By Tony Attwood
My point is staying with the story of the crowd chaos before the Norwich match (see On the basis of the Norwich game Arsenal stadium should be closed as unsafe) is not just to highlight this but to suggest that the safety team at Arsenal learned nothing from the events of 2017 and the match against Cologne.
The assertion is also that at least one of the major entrances to the Arsenal ground before the Norwich game was not safe, with large numbers of people being forced to queue on concrete steps, without any knowledge of what the problem was above. Not only was this situation against the government regulations and guidelines on health and safety in public places, as a result there was considerable unease among those trying to get into the ground who were trapped on the steps, and in itself this was incredibly dangerous.
Further the behaviour of the staff hired for the day to oversee this process was utterly unacceptable. Shouting at supporters in the run up to a match is not a good way of ensuring good order and the rapid movement of people into the ground, nor is having such people run up and down clearly revealing a total lack of their own personal calm and control.
As a result I would welcome (and I stress I am simply writing on the basis of my personal experience of attempting to enter the environs of the ground on Saturday about 30 minutes before kick off in the Norwich match) action by Arsenal immediately as set out below.
And just before I give my list of action required perhaps I should explain, yes I do normally arrive more than 30 minutes before kick off as requested by the club, but even I, with decades of experience of travelling to Arsenal from the East Midlands, cannot predict exactly when the M1 south is going to be reduced to one lane as the result of an accident, causing over an hour’s delay which thus ate into my attempt to get there 90 minutes before kick off as requested.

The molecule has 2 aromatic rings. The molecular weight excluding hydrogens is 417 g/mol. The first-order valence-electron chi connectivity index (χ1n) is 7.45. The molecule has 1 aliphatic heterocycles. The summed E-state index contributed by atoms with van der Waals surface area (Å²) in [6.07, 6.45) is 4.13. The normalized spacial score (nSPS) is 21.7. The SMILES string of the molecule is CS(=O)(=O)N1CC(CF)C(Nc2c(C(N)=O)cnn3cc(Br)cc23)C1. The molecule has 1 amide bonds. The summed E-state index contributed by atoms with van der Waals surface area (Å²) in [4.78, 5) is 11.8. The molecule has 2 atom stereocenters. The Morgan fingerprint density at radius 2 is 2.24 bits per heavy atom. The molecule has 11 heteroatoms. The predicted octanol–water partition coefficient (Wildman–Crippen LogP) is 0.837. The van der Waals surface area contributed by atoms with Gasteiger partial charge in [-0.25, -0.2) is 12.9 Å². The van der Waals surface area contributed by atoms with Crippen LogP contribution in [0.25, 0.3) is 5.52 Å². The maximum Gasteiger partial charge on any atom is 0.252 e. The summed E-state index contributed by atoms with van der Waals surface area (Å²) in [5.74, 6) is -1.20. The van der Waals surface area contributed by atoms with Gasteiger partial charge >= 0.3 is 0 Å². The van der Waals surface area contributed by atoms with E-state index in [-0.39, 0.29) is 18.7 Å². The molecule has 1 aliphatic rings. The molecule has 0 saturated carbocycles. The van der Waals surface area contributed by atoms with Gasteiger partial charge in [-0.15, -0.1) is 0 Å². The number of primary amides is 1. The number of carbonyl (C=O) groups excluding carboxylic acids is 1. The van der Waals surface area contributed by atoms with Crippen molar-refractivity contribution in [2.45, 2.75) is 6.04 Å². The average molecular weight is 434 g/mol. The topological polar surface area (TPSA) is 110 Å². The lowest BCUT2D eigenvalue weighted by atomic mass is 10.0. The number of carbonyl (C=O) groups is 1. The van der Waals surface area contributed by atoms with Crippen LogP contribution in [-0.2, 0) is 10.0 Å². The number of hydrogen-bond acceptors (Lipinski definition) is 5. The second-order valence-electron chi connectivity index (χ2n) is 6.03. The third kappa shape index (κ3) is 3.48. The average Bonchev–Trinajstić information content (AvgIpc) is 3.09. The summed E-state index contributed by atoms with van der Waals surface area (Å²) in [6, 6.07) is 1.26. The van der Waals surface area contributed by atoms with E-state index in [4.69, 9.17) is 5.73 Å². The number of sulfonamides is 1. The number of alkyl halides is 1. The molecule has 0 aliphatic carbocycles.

1: The senior safety officer at Arsenal must be removed from office today. Saturday’s situation was not just teething troubles or a mistake – it was setting up a situation totally in contrary to government safety regulations, and if that is not a reason for removing an individual, then what on earth is?
2: The removal of the senior safety officer in charge for last Saturday should be made public, in order to assure fans that when Arsenal says it takes safety seriously that is not just words.
3: The sub-contractor used to obtain and employ staff to plan and oversee the checking of bags etc should have their contract cancelled. To set up a situation that clearly breaks provision within the “Green Guide” (the publication on stadium safety) shows a total disregard for public safety, and the law.
4: The Safety Officer’s staff for last Saturday should be removed from office unless any of them expressed their own concerns to the club about the way things were being handled, prior to the game.
5: There should be a public apology from the club, and a fulsome admittance of the errors made on Saturday, at the same time as all cctv footage from the day being released as part of Arsenal’s admission of putting its “customers” at such severe risk, and indeed treating them with contempt.
6: Details of why the stadium control room did nothing about the situation on the steps approaching the ground to the left of the club shop, should be made public.
7: The club should acknowledge that asking fans to arrive 90 minutes before a game and making that a fundamental part of its safety policy is not a practical nor reasonable approach to running a football match. At least not unless fans are given an incentive for so doing, such as cut price tickets. It is a policy that simply won’t work.
8: Details of the local authority’s report into the build up of Saturday’s game should be made public, so that supporters can see that the local authority is actually doing its job.
9: Details should be made public of what the club is doing to avoid the stadium being shut by the local authority – which is most certainly a possibility if Saturday’s scenes are ever repeated.
10: The club finally should issue a statement not just apologising for last Saturday’s situation, but also explaining how it could have happened, given what happened against Cologne, and in detail what measures are being put in place to ensure it never happens again. For example, although the removal of the sub-contractor in charge of bag checking at the top of the steps obviously must happen, we need to know how we can be certain that this sub-contractor won’t be replaced by one even worse.
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